Monday, December 9, 2013

Dachau Concentration Camp, near Munich, Germany

Visiting a concentration camp is never fun. It is sad, disturbing and heart breaking. However, I am still glad I have been able to visit one. This was our second time visiting Dachau. It is near Munich and it is about 2 hours from our house. The last time we were able to visit was before Trip was born. On July 1, 2011 we visited with Sam's dad and brothers. Click here for some different photos and the post on our first experience at Dachau.

The first time I visited, I left in tears. This time I ended up outside with our children most of the time. (Their running around, laughing and screaming didn't quite fit in with the atmosphere.) This visit was a bit easier, emotionally for me (since my focus was on the kids), But still hard.

Dachau was the first concentration camp in Germany and it was set up to be a place for political prisoners. It opened in 1933 and was liberated in 1945. It is one of the smaller concentration camps but still there were over 32,000 documented deaths during the time it was in "operation." It was one of the smaller camps. Much smaller than say, Auschwitz, in Poland.

After the liberation, the camp was still used for various things including a US military base. It was officially closed in 1960 and now there a number of religious memorials inside. Different areas were rebuilt or preserved so visitors could come and learn about what happened inside the camp.

"Arbeit Macht Frei" or "Work Will Make You Free"
That is the phrase on the entrance gates.




A memorial put up in 1997.









Prisoner barracks in 1945
Where the barracks were located. They have one set of barracks rebuilt. You can walk through and see what their sleeping arrangements and other facilities looked like.




I'm serious, it is hard to smile when you are on such hallowed ground. (Is hallowed the right word?)  It is a very erie, and a super sad feeling being there.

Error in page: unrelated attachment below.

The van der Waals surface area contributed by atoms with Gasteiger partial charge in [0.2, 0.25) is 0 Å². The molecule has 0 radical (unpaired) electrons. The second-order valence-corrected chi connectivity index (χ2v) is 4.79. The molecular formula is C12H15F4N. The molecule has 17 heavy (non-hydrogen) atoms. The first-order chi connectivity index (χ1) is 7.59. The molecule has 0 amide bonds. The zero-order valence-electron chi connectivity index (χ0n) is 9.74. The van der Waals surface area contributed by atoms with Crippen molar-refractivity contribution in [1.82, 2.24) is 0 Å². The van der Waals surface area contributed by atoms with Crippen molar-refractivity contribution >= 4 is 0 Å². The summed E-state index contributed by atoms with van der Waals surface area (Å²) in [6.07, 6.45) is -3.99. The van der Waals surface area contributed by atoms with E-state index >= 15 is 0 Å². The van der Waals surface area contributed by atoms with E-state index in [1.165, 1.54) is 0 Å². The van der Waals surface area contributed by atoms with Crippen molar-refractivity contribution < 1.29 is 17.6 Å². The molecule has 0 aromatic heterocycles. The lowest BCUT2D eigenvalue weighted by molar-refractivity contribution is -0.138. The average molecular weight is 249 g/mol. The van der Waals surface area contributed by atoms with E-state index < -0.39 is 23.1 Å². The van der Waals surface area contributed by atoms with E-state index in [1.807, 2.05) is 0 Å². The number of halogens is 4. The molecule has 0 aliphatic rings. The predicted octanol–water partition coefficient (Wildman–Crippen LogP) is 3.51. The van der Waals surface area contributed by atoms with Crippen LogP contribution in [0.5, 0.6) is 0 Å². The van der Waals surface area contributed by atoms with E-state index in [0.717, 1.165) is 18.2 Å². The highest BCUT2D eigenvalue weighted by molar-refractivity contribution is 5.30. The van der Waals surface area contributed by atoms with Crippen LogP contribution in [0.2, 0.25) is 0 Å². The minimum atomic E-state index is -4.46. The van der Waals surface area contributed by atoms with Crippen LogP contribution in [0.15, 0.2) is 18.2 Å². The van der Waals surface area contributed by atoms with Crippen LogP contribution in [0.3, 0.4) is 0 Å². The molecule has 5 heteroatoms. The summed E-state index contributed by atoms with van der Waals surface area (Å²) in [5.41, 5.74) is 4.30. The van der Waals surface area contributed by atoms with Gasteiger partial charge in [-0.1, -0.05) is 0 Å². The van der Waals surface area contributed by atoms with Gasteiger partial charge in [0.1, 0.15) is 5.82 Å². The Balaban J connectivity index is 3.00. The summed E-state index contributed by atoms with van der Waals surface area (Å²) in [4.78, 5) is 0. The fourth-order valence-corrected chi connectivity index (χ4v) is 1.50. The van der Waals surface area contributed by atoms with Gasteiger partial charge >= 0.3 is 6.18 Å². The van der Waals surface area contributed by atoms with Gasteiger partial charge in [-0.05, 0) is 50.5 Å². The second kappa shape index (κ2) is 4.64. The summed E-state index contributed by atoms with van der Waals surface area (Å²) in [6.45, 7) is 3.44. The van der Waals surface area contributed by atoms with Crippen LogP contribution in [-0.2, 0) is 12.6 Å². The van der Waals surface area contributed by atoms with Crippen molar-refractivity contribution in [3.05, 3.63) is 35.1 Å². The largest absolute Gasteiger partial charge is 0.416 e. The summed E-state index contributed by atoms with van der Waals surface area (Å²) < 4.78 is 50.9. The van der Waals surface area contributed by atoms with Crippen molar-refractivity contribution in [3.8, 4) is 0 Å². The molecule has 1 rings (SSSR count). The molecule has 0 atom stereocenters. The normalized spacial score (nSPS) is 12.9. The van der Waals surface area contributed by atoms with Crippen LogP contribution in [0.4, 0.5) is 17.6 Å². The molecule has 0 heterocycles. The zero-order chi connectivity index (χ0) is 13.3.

A religious memorial.


The grounds are so incredibly beautiful. It is almost unfathomable that such terrible things happened here.

Walking down into a religious memorial.

I know. It is sickening. Who could ever do this?
Group photo. We tried to get one group photo of us at each place we visited while my parents were with us.
"Unknown Inmate" by Fritz Koelle
The man that made this statue was apparently an inmate at Dachau. The inscription says, "To honor the dead, to admonish the living." After doing a bit of research, I think I learned the meaning of the statue. The man in the statue is standing there casually. His feet are pointing in random directions, he is slumped a bit in stature, his hands are in his pockets, his head is up and slightly turned. These are things we can do whenever we want, but a prisoner in Dachau Concentration Camp could have been killed or tortured for standing this way. Do we take these freedoms for granted? Those imprisoned by the Nazis had their every move decided for them. Their simple freedoms were stripped.
Dead Corpses in a train. I am sorry to show such a disturbing picture. But this history is real and I think it is important that it isn't swept under the rug.
 Although there weren't enough happy endings at the end of WW2, there were a few.  I can hardly imagine what these people felt when they were liberated. After watching countless people die and being treated worse than any human, animal or living thing should ever be treated, they were freed. By US soldiers at that. I am so happy our country was able to step in. When the US soldiers walked through those gates at Dachau they changed many lives and provided a "happy ending" for some. They were free and it wouldn't have happened if America and her soldiers weren't willing and able to come over and help. It was a HUGE sacrifice. There were some extremely young boys apart of the rescue. Think of an 18 or 19 year old you know. Think of them being brave enough to face the Nazis. To invade a concentration camp full of evil murderers. It is truly INCREDIBLE that we had so many brave souls that were able to help liberate people at this camp and other camps across Europe. I can't help but cry just thinking about it.